But then I remember the children in the school and how they, through hard work , dedication and the diligent efforts of the School staff , have transformed themselves and by doing that will change the lives of their families forever. Their view of the world has expanded to encompass experiences they would never have imagined before, living beside the railway line. The money they will earn, enough to rent a proper house with electricity and running water and separate rooms. 3 meals a day. Eventually their children too will be educated and go on to earn a decent living ending the cycle of poverty.
This has made me realize that because of the efforts of a few good people, who put the lives of others before their own, there is still hope and the future is not entirely bleak. Governments may never change, corruption will no doubt continue, but these children are the hope of the future and through their improved lives hopefully the world overall will gradually become a better place.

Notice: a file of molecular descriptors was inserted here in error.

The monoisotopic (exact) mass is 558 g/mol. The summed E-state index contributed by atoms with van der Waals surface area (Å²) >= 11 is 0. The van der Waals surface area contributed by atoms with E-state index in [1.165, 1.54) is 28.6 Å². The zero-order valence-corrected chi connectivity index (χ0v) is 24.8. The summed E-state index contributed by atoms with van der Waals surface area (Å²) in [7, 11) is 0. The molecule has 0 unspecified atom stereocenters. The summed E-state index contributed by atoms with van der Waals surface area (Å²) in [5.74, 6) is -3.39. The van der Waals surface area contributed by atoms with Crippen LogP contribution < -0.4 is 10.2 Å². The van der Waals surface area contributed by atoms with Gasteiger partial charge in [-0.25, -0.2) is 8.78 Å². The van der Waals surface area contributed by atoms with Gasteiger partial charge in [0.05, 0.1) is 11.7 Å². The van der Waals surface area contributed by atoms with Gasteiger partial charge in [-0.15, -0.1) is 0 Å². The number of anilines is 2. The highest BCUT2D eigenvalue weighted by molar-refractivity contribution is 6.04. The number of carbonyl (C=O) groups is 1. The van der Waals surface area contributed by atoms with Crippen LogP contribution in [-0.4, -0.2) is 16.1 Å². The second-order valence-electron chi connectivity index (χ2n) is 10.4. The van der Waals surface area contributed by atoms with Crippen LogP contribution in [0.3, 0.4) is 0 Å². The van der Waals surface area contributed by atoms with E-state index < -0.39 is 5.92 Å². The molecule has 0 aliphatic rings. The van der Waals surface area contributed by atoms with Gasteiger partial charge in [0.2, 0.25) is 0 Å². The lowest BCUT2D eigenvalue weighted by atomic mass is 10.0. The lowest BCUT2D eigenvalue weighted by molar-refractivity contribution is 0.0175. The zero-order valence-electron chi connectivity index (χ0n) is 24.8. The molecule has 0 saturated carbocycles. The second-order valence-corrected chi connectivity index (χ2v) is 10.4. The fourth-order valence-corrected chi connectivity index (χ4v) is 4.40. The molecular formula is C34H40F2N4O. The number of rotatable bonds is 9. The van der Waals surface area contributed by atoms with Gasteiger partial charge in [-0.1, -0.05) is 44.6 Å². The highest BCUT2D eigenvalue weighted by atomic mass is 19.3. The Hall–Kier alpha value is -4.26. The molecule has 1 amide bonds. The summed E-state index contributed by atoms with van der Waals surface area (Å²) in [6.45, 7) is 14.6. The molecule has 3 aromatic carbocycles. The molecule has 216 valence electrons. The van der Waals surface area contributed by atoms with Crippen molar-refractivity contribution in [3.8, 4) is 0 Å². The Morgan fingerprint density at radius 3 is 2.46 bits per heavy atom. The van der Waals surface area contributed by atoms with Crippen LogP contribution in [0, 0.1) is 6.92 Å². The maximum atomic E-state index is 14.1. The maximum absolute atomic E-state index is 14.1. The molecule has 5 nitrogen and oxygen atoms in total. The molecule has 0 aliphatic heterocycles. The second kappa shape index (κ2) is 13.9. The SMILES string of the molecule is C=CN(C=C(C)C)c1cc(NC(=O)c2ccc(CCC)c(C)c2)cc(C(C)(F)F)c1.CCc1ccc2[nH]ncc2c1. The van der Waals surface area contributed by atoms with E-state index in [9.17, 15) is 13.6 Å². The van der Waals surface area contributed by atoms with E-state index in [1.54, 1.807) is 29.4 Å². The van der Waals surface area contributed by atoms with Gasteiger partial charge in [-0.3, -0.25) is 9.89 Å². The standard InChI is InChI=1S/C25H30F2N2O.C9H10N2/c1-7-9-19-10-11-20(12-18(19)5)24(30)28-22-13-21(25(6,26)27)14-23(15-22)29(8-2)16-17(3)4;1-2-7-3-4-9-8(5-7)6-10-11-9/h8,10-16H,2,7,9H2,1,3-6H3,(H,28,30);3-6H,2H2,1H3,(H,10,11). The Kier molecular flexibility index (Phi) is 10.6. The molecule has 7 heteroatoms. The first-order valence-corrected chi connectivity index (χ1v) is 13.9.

For more information on this wonderful school and their great work please visit:
Every evening the owners would light a bonfire and the guests would sit around for a chat before dinner.
One evening in conversation with a young lady, she mentioned that she had a degree in English Literature. This was the second time in two months I was meeting someone in a remote rural area who professed to a love of English literature!
Intrigued and wanting to learn more I asked her who her favorite English writers were.
“Shakespeare” came the standard answer.
Well everyone says that, I thought to myself, so probing deeper I asked her if there was anyone else.